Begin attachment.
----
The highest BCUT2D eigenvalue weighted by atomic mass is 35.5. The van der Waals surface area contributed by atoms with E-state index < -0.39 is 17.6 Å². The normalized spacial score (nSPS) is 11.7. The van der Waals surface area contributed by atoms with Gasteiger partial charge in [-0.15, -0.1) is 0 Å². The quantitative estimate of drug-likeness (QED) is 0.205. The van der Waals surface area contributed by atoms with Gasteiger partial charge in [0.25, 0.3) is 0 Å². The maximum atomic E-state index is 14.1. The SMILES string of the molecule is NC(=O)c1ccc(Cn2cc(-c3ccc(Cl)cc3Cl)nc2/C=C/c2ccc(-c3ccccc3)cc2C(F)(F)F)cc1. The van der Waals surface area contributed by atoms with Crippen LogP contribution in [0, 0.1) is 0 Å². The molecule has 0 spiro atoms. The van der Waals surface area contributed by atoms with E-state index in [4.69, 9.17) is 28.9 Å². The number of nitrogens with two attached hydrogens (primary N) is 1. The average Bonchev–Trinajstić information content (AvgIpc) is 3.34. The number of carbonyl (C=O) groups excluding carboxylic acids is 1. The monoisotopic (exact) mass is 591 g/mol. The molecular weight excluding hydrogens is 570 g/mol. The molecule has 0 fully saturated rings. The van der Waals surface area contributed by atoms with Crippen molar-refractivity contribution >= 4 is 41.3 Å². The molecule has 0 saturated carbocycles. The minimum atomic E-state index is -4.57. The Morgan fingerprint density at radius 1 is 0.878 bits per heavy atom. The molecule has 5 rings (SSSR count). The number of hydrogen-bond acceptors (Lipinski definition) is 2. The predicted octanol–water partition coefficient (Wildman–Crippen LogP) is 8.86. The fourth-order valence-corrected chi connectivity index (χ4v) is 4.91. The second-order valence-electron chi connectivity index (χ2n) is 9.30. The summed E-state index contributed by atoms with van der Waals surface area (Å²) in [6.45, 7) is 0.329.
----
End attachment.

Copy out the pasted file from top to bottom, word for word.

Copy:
The highest BCUT2D eigenvalue weighted by atomic mass is 35.5. The van der Waals surface area contributed by atoms with E-state index < -0.39 is 17.6 Å². The normalized spacial score (nSPS) is 11.7. The van der Waals surface area contributed by atoms with Gasteiger partial charge in [-0.15, -0.1) is 0 Å². The quantitative estimate of drug-likeness (QED) is 0.205. The van der Waals surface area contributed by atoms with Gasteiger partial charge in [0.25, 0.3) is 0 Å². The maximum atomic E-state index is 14.1. The SMILES string of the molecule is NC(=O)c1ccc(Cn2cc(-c3ccc(Cl)cc3Cl)nc2/C=C/c2ccc(-c3ccccc3)cc2C(F)(F)F)cc1. The van der Waals surface area contributed by atoms with Crippen LogP contribution in [0, 0.1) is 0 Å². The molecule has 0 spiro atoms. The van der Waals surface area contributed by atoms with E-state index in [4.69, 9.17) is 28.9 Å². The number of nitrogens with two attached hydrogens (primary N) is 1. The average Bonchev–Trinajstić information content (AvgIpc) is 3.34. The number of carbonyl (C=O) groups excluding carboxylic acids is 1. The monoisotopic (exact) mass is 591 g/mol. The molecular weight excluding hydrogens is 570 g/mol. The molecule has 0 fully saturated rings. The van der Waals surface area contributed by atoms with Crippen molar-refractivity contribution >= 4 is 41.3 Å². The molecule has 0 saturated carbocycles. The minimum atomic E-state index is -4.57. The Morgan fingerprint density at radius 1 is 0.878 bits per heavy atom. The molecule has 5 rings (SSSR count). The number of hydrogen-bond acceptors (Lipinski definition) is 2. The predicted octanol–water partition coefficient (Wildman–Crippen LogP) is 8.86. The fourth-order valence-corrected chi connectivity index (χ4v) is 4.91. The second-order valence-electron chi connectivity index (χ2n) is 9.30. The summed E-state index contributed by atoms with van der Waals surface area (Å²) in [6.45, 7) is 0.329.